Weeds starting to pop up on corn fields and are breaking through some of the pre-emerge herbicide applications. Rainfall is required to activate, so we will get escapes, but there is still a reasonable level (50 to 80%) of control to reduce the number and pressure of weeds for post emerge applications. It is easier to deal with escapes more effectively today compared to the early 1990’s with herbicide choices. Weed escapes should be controlled depending of species of weed and pressure. Generally, weed escapes that are past the 2nd leaf stage of growth will be beyond rain activation for pre emerge herbicides. Applications to control escaped weeds should be based on weed stage and if using glyphosate, the weed should be no more than 10 cm. With dry conditions the weeds will be physically smaller but can be at a more advanced stage of growth. Therefore, paying attention to a weed’s growth stage is more important than its height. . Look at weeds relative to the critical period. To protect yield, it is better to assume that beyond the 2-4 leaf stage the weeds won’t be controlled by soil applied herbicides. For difficult–to–control weeds such as water hemp it is better to get them as soon as you see them.
Traditionally early June planting has been the “sweet spot” for edible bean planting. Data from trials conducted the past few years confirmed that best yields come from June planted beans that miss the high heat at flowering. With current soybean prices, the edible bean market looks less favourable for forward contracted prices, and there is a fear that with dry soil conditions it may be easier for growers to keep planting soybeans.
Cereal rye cover crops are being harvested for forage. Best timing is between flag leaf and boot stage to obtain best quality, which is already the case for fall rye in this region. Forage inventories are tight and protein prices are high. Therefore, there is some alfalfa forages being cut especially early to get high protein “rocket fuel”, at the expense of yield. With dry conditions some forage is being cut earlier in hopes of better 2nd cut regrowth, especially for mixes with high grass content. Alfalfa weevil are being found in older stands. Thresholds vary with height, and scouting should occur twice a week to stay ahead of alfalfa weevil damage. Find more info on alfalfa weevil HERE.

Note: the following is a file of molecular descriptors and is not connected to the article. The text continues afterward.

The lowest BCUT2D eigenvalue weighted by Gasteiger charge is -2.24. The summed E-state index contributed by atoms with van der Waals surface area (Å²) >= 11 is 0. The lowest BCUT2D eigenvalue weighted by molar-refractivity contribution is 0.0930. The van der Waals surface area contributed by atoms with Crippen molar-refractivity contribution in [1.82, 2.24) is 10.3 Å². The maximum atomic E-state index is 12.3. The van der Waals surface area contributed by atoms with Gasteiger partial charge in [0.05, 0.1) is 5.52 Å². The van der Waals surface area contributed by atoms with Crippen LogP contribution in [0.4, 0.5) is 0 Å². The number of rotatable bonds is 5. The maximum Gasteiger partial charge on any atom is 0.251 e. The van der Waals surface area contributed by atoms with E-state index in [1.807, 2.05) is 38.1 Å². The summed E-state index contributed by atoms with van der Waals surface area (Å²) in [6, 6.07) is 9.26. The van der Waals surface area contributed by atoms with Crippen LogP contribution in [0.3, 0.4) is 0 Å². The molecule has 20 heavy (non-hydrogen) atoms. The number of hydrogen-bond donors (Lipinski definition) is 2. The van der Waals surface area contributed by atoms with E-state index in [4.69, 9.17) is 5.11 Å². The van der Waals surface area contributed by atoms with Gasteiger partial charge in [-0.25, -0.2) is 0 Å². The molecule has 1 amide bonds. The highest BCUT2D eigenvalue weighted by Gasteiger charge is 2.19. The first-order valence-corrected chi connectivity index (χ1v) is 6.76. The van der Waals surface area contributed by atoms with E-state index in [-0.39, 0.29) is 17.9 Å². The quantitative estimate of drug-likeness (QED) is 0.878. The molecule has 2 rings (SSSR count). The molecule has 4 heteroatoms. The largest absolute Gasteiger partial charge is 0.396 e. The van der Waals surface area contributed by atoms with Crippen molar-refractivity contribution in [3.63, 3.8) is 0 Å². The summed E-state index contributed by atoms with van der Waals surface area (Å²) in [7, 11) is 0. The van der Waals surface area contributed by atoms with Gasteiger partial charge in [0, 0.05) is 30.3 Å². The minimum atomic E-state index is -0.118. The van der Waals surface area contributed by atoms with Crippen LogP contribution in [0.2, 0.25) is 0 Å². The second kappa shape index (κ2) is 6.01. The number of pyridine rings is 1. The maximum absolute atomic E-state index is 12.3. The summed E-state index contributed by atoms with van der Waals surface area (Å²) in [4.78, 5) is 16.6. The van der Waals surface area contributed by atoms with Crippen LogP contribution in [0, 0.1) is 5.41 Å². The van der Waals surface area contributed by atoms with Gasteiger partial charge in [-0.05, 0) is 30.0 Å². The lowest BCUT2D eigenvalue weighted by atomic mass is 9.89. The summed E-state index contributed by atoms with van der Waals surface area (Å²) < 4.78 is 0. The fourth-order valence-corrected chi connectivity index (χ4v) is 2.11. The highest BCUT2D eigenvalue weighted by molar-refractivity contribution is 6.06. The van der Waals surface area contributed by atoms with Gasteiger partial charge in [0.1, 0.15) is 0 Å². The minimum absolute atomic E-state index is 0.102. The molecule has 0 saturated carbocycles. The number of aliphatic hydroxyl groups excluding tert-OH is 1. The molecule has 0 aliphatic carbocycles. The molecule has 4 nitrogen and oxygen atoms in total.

There is some patching up of sugar beets occurring. Fields were planted with stands of 180 plants/100 ft of row, but reduction in stands due to frost and other perils is expected. Currently stands of 110 to 130 plants/100 ft of row are on the light side of average, but with expectations of average yield potential. Beets are now at the 6– leaf stage and fields are greening up.
Tomato planting started last Thurs and a third of the crop will be planted by today and 50% by the weekend. Soil conditions are good where seedbed was worked at an acceptable depth for transplants. One grower started planting on Wednesday but lost plants due to frost from planting one day too early. Peppers won’t be planted until soils are warmer.
Labour issues – bureaucracy issues are making decisions at farm level difficult. Politicians making decisions without talking to different levels of government (federal/municipal). Offshore workers are needed since local help can’t handle the work and quit after a few days. This results in stress for crop producers. There is a lot of mental stress among producers. Good prices seems to increase mental stress and inconsistency in rules around off-shore workers increases this stress.
May 31st date coming – the final date for farmers to make changes to coverage or for new applications (normal year that would have been May 1). Damage reports: 105 damage reports for wheat in Chatham-Kent, Lambton, Essex and Haldimand Niagara – which is up 66 from report 2 weeks ago with winter kill as the reported peril. Damage is down significantly from past 3 years (~2000 + acres). Spring planted corn and soys that were planted in April had only 2 reports for soys
Frost in asparagus in early May in Simcoe region – crop has recovered and is progressing well. Agricorp is monitoring the dry conditions and probably will have more to report in 2 weeks. Some damage in fruit and orchards but lower than expected. Don’t know the final extent yet, but better than 2012.